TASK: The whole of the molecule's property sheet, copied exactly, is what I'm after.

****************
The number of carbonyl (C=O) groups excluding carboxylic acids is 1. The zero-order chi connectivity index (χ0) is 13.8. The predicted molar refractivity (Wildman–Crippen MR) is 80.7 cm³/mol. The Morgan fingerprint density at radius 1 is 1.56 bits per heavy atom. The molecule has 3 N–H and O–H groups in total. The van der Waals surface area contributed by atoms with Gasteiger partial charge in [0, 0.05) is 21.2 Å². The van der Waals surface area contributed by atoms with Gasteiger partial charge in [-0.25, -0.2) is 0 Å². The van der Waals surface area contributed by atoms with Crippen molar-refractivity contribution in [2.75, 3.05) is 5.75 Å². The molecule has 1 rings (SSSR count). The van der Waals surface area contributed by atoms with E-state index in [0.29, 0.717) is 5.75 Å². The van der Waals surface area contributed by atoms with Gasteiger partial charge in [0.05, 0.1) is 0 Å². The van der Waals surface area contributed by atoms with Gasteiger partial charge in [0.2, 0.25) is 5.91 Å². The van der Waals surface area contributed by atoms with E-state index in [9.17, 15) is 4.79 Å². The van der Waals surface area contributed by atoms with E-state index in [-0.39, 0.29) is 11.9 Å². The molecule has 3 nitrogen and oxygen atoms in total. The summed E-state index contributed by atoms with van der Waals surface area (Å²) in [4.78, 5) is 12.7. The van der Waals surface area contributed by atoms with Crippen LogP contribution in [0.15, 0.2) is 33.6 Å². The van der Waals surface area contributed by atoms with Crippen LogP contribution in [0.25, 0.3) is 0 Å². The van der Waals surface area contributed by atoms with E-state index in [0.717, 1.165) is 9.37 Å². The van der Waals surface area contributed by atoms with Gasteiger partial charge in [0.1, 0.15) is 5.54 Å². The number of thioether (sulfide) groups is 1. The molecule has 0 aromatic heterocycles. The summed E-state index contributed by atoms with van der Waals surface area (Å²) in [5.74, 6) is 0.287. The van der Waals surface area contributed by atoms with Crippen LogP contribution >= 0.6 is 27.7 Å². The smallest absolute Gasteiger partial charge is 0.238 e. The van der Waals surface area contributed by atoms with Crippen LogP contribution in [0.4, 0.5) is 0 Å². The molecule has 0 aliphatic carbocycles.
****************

The number of carbonyl (C=O) groups excluding carboxylic acids is 1. The zero-order chi connectivity index (χ0) is 13.8. The predicted molar refractivity (Wildman–Crippen MR) is 80.7 cm³/mol. The Morgan fingerprint density at radius 1 is 1.56 bits per heavy atom. The molecule has 3 N–H and O–H groups in total. The van der Waals surface area contributed by atoms with Gasteiger partial charge in [0, 0.05) is 21.2 Å². The van der Waals surface area contributed by atoms with Gasteiger partial charge in [-0.25, -0.2) is 0 Å². The van der Waals surface area contributed by atoms with Crippen molar-refractivity contribution in [2.75, 3.05) is 5.75 Å². The molecule has 1 rings (SSSR count). The van der Waals surface area contributed by atoms with E-state index in [0.29, 0.717) is 5.75 Å². The van der Waals surface area contributed by atoms with Gasteiger partial charge in [0.05, 0.1) is 0 Å². The van der Waals surface area contributed by atoms with Gasteiger partial charge in [0.2, 0.25) is 5.91 Å². The van der Waals surface area contributed by atoms with E-state index in [9.17, 15) is 4.79 Å². The van der Waals surface area contributed by atoms with E-state index in [-0.39, 0.29) is 11.9 Å². The molecule has 3 nitrogen and oxygen atoms in total. The summed E-state index contributed by atoms with van der Waals surface area (Å²) in [4.78, 5) is 12.7. The van der Waals surface area contributed by atoms with Crippen LogP contribution in [0.15, 0.2) is 33.6 Å². The van der Waals surface area contributed by atoms with Crippen LogP contribution in [0.25, 0.3) is 0 Å². The van der Waals surface area contributed by atoms with E-state index in [0.717, 1.165) is 9.37 Å². The van der Waals surface area contributed by atoms with Gasteiger partial charge in [0.1, 0.15) is 5.54 Å². The number of thioether (sulfide) groups is 1. The molecule has 0 aromatic heterocycles. The summed E-state index contributed by atoms with van der Waals surface area (Å²) in [5.74, 6) is 0.287. The van der Waals surface area contributed by atoms with Crippen LogP contribution >= 0.6 is 27.7 Å². The smallest absolute Gasteiger partial charge is 0.238 e. The van der Waals surface area contributed by atoms with Crippen LogP contribution in [0.4, 0.5) is 0 Å². The molecule has 0 aliphatic carbocycles.